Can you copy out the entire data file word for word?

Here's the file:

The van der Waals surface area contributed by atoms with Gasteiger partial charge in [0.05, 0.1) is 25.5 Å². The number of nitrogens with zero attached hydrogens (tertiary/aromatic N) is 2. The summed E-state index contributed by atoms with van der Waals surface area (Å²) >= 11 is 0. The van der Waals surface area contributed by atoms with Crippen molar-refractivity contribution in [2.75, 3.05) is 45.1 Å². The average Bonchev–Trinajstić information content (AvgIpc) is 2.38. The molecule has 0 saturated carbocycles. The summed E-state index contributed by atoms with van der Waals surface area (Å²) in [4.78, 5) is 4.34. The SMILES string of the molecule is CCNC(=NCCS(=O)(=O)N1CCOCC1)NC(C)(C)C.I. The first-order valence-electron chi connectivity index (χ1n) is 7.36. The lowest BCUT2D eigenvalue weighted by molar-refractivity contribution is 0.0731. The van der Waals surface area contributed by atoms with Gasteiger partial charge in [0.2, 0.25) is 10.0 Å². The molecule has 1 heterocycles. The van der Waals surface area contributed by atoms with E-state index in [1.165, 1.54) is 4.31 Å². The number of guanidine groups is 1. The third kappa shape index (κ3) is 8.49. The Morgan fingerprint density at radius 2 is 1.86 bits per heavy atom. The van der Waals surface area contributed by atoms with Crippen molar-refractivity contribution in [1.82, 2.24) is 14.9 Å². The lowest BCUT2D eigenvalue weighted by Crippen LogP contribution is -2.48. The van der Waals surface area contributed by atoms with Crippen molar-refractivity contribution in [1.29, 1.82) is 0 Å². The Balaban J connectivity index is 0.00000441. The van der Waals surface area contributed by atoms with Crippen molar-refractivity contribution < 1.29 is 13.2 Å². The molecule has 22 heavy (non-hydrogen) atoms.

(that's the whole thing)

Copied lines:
The van der Waals surface area contributed by atoms with Gasteiger partial charge in [0.05, 0.1) is 25.5 Å². The number of nitrogens with zero attached hydrogens (tertiary/aromatic N) is 2. The summed E-state index contributed by atoms with van der Waals surface area (Å²) >= 11 is 0. The van der Waals surface area contributed by atoms with Crippen molar-refractivity contribution in [2.75, 3.05) is 45.1 Å². The average Bonchev–Trinajstić information content (AvgIpc) is 2.38. The molecule has 0 saturated carbocycles. The summed E-state index contributed by atoms with van der Waals surface area (Å²) in [4.78, 5) is 4.34. The SMILES string of the molecule is CCNC(=NCCS(=O)(=O)N1CCOCC1)NC(C)(C)C.I. The first-order valence-electron chi connectivity index (χ1n) is 7.36. The lowest BCUT2D eigenvalue weighted by molar-refractivity contribution is 0.0731. The van der Waals surface area contributed by atoms with Gasteiger partial charge in [0.2, 0.25) is 10.0 Å². The molecule has 1 heterocycles. The van der Waals surface area contributed by atoms with E-state index in [1.165, 1.54) is 4.31 Å². The number of guanidine groups is 1. The third kappa shape index (κ3) is 8.49. The Morgan fingerprint density at radius 2 is 1.86 bits per heavy atom. The van der Waals surface area contributed by atoms with Crippen molar-refractivity contribution in [1.82, 2.24) is 14.9 Å². The lowest BCUT2D eigenvalue weighted by Crippen LogP contribution is -2.48. The van der Waals surface area contributed by atoms with Crippen molar-refractivity contribution in [1.29, 1.82) is 0 Å². The Balaban J connectivity index is 0.00000441. The van der Waals surface area contributed by atoms with Crippen molar-refractivity contribution < 1.29 is 13.2 Å². The molecule has 22 heavy (non-hydrogen) atoms.